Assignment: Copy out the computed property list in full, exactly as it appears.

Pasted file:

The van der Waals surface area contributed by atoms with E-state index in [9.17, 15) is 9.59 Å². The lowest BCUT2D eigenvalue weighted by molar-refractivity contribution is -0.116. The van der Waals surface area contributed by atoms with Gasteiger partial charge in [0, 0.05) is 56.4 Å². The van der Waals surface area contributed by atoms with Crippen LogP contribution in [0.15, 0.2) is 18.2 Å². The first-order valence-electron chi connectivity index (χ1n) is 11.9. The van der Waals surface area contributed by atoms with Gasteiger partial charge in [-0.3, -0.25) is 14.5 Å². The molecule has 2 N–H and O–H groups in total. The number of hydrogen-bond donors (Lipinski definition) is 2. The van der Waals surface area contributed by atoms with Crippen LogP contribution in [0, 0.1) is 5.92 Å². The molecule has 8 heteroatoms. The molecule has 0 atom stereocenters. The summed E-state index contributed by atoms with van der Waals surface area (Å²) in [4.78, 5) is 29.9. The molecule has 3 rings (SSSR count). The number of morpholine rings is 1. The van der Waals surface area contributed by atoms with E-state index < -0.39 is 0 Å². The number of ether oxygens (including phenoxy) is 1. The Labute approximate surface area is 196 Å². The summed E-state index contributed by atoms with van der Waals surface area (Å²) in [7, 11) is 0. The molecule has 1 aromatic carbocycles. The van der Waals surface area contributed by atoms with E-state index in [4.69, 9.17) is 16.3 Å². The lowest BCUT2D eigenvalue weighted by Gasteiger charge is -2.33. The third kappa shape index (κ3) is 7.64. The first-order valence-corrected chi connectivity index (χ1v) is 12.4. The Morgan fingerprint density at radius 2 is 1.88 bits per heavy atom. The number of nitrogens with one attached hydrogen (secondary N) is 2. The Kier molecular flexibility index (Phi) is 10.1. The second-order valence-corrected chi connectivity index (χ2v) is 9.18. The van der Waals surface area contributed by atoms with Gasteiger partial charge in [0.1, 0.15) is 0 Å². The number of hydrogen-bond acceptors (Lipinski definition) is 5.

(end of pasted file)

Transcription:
The van der Waals surface area contributed by atoms with E-state index in [9.17, 15) is 9.59 Å². The lowest BCUT2D eigenvalue weighted by molar-refractivity contribution is -0.116. The van der Waals surface area contributed by atoms with Gasteiger partial charge in [0, 0.05) is 56.4 Å². The van der Waals surface area contributed by atoms with Crippen LogP contribution in [0.15, 0.2) is 18.2 Å². The first-order valence-electron chi connectivity index (χ1n) is 11.9. The van der Waals surface area contributed by atoms with Gasteiger partial charge in [-0.3, -0.25) is 14.5 Å². The molecule has 2 N–H and O–H groups in total. The number of hydrogen-bond donors (Lipinski definition) is 2. The van der Waals surface area contributed by atoms with Crippen LogP contribution in [0, 0.1) is 5.92 Å². The molecule has 8 heteroatoms. The molecule has 0 atom stereocenters. The summed E-state index contributed by atoms with van der Waals surface area (Å²) in [4.78, 5) is 29.9. The molecule has 3 rings (SSSR count). The number of morpholine rings is 1. The van der Waals surface area contributed by atoms with E-state index < -0.39 is 0 Å². The number of ether oxygens (including phenoxy) is 1. The Labute approximate surface area is 196 Å². The summed E-state index contributed by atoms with van der Waals surface area (Å²) in [7, 11) is 0. The molecule has 1 aromatic carbocycles. The van der Waals surface area contributed by atoms with E-state index in [4.69, 9.17) is 16.3 Å². The lowest BCUT2D eigenvalue weighted by Gasteiger charge is -2.33. The third kappa shape index (κ3) is 7.64. The first-order valence-corrected chi connectivity index (χ1v) is 12.4. The Morgan fingerprint density at radius 2 is 1.88 bits per heavy atom. The number of nitrogens with one attached hydrogen (secondary N) is 2. The Kier molecular flexibility index (Phi) is 10.1. The second-order valence-corrected chi connectivity index (χ2v) is 9.18. The van der Waals surface area contributed by atoms with Gasteiger partial charge in [0.1, 0.15) is 0 Å². The number of hydrogen-bond acceptors (Lipinski definition) is 5.